PARDEE, Circuit Judge. As the restraining order already issued in this case maintains the statu quo, I had intended to take the record, and, after thoroughly digesting it, file an elaborate opinion covering the law and the facts; but being advised that other matters are pressing affecting the interests of the Louisiana Electric Light Company and the preservation of the trust fund, I have concluded to announce my already formulated views of the case, and file hereafter, if necessary, a full exposition of the equities involved.

At the outset, it is to be noticed that the question now before the court is in relation to the steps which the court ought to take with a view of preserving the rights of parties and the safety of the trust fund pendente lite. Of course, the court does not now undertake to settle and determine the rights of parties, and decree relief, as might be its duty upon a hearing on the merits of the case. At this time, therefore, I will not make any decided and conclusive finding as to the rights of parties, except as they appear upon the ex parte showing that has been made in the case.


It is next proper to notice the exact status of the case as to the jurisdiction and parties. The suit is brought by the Electric Securities Company, a citizen of the state of Maine, against the Louisiana Electric Light Company, a citizen of the state of Louisiana, and in the suit the American Loan & Trust Company, of Massachusetts, and the New Orleans Traction Company, of Louisiana, have intervened, adopting, as interveners, the charges made and contained in the complainant's bill. The American Loan & Trust Company, as trustee under the first mortgage granted by the Louisiana Electric Light Company, asserts no interest in the case, outside of its interest as trustee; and as the case made shows no outstanding default on the part of the Louisiana Electric Light Company under the mortgage, no further consideration of the American Loan & Trust Company's position in this suit is necessary. The New Orleans Traction Company is a citizen of the same state as the New Orleans Electric Light Company, and it is therefore plain that this court has no jurisdiction over controversies between these two, unless the jurisdiction of the court attaches by reason of the controversy between the Electric Securities Company and the Louisiana Electric Light Company. The jurisdiction of the court must, therefore, depend upon the controversy between the securities company and the light company; and, unless there is such controversy, and one, too, that draws to the court the possession and control of the property of the light company, the case or controversy of the traction company with the electric light company must be left out of consideration.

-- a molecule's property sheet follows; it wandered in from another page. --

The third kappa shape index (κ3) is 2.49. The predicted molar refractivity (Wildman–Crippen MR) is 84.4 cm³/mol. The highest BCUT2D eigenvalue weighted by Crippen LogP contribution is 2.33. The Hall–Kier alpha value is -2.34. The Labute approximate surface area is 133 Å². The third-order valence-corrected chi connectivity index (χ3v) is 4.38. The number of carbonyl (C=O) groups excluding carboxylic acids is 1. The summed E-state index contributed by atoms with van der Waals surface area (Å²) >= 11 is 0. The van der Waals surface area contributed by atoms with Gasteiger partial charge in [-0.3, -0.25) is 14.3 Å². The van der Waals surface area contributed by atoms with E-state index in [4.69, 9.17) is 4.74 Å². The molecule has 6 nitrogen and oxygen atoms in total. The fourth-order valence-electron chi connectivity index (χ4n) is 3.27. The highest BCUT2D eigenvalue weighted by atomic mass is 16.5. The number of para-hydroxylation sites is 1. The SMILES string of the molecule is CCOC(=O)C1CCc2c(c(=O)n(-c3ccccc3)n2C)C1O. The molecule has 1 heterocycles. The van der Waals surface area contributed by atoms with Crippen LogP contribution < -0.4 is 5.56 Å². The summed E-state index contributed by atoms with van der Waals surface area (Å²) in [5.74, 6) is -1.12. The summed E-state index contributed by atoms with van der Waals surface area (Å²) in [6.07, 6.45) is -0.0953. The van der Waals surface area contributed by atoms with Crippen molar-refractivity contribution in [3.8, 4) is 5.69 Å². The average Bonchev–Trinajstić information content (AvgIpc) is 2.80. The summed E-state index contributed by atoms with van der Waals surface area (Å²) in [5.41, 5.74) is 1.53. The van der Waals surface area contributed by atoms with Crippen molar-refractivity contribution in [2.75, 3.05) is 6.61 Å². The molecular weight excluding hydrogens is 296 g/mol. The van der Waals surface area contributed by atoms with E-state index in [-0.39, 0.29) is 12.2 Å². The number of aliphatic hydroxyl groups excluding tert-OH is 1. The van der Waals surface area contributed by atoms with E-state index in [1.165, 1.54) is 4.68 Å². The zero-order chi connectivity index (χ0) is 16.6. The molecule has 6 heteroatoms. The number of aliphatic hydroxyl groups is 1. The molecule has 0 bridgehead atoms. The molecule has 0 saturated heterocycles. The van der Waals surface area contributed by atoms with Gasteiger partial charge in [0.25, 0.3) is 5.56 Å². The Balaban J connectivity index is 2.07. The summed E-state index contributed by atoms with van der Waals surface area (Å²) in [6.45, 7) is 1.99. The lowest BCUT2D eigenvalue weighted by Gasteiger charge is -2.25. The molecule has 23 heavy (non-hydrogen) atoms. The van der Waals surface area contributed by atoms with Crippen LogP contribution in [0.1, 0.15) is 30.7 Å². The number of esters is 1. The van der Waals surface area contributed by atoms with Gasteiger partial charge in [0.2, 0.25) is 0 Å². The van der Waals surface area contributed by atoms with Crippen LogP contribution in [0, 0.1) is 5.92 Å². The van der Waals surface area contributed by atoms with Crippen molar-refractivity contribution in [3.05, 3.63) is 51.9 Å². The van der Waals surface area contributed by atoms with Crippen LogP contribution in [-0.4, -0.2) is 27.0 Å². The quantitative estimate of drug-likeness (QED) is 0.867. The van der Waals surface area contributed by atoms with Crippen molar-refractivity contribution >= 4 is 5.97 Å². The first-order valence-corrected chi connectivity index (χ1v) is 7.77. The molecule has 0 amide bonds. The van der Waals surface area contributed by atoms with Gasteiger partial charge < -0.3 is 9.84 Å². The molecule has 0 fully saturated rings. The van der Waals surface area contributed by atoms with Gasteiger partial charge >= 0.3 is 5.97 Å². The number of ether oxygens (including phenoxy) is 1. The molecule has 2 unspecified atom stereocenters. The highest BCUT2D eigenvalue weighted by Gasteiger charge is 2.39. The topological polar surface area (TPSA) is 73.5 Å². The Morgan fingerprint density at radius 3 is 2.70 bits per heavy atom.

The Electric Securities Company complains in a double capacity,— as a creditor and as a stockholder. Under the showing made in the case, it seem to be too plain for dispute, that, as a creditor, the Electric Securities Company has no such controversy with the light company as would justify the court in interfering with the property and management of the Louisiana Electric Light Company. There seems to be no doubt that all the interest due on bonds secured by the first mortgage under the trust of the American Loan & Trust Company is paid up, and that there is no other default under the mortgage which would authorize an interference on the part of the trustee, or any bondholder. The case shows that the Louisiana Electric Light Company has property covered by the mortgage worth nearly a million of dollars, without considering in any way its business and good will as a going concern; that it is able to earn a net revenue on its present business more than twice sufficient to pay accruing interest, so that it must be acknowledged that unless hereafter the trustee and the bondholders shall be negligent in asserting their rights under the mortgage, which, by the way, is full of provisions to protect the bondholders, the bonds held by the Electric Securities Company are as secure as bonds of a private corporation can be made. The controversy, then, must depend upon the rights of the Electric Securities Company as a stockholder in the Louisiana Electric Light Company. Although in the bill it is charged that $425,000 of stock issued to the Fort Wayne Company on the organization of the Louisiana Electric Light Company was issued without consideration, in which case it would be fictitious stock, and void